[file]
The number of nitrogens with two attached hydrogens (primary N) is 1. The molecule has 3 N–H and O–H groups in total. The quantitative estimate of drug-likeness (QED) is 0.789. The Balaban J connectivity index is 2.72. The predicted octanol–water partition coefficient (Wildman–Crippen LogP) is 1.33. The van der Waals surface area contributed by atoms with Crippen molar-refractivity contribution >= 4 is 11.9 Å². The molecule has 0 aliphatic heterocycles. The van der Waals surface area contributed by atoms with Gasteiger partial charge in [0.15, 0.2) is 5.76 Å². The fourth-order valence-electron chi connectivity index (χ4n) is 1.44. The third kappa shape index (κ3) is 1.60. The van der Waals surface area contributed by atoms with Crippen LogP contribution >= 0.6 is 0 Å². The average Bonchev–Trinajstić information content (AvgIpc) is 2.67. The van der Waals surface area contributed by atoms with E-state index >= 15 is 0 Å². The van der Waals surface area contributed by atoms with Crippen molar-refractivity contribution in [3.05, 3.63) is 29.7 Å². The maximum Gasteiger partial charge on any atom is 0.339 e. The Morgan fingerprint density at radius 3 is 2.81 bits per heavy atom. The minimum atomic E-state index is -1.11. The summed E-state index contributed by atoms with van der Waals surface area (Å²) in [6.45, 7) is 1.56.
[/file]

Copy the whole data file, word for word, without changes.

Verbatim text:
The number of nitrogens with two attached hydrogens (primary N) is 1. The molecule has 3 N–H and O–H groups in total. The quantitative estimate of drug-likeness (QED) is 0.789. The Balaban J connectivity index is 2.72. The predicted octanol–water partition coefficient (Wildman–Crippen LogP) is 1.33. The van der Waals surface area contributed by atoms with Crippen molar-refractivity contribution >= 4 is 11.9 Å². The molecule has 0 aliphatic heterocycles. The van der Waals surface area contributed by atoms with Gasteiger partial charge in [0.15, 0.2) is 5.76 Å². The fourth-order valence-electron chi connectivity index (χ4n) is 1.44. The third kappa shape index (κ3) is 1.60. The van der Waals surface area contributed by atoms with Crippen LogP contribution >= 0.6 is 0 Å². The average Bonchev–Trinajstić information content (AvgIpc) is 2.67. The van der Waals surface area contributed by atoms with E-state index >= 15 is 0 Å². The van der Waals surface area contributed by atoms with Crippen molar-refractivity contribution in [3.05, 3.63) is 29.7 Å². The maximum Gasteiger partial charge on any atom is 0.339 e. The Morgan fingerprint density at radius 3 is 2.81 bits per heavy atom. The minimum atomic E-state index is -1.11. The summed E-state index contributed by atoms with van der Waals surface area (Å²) in [6.45, 7) is 1.56.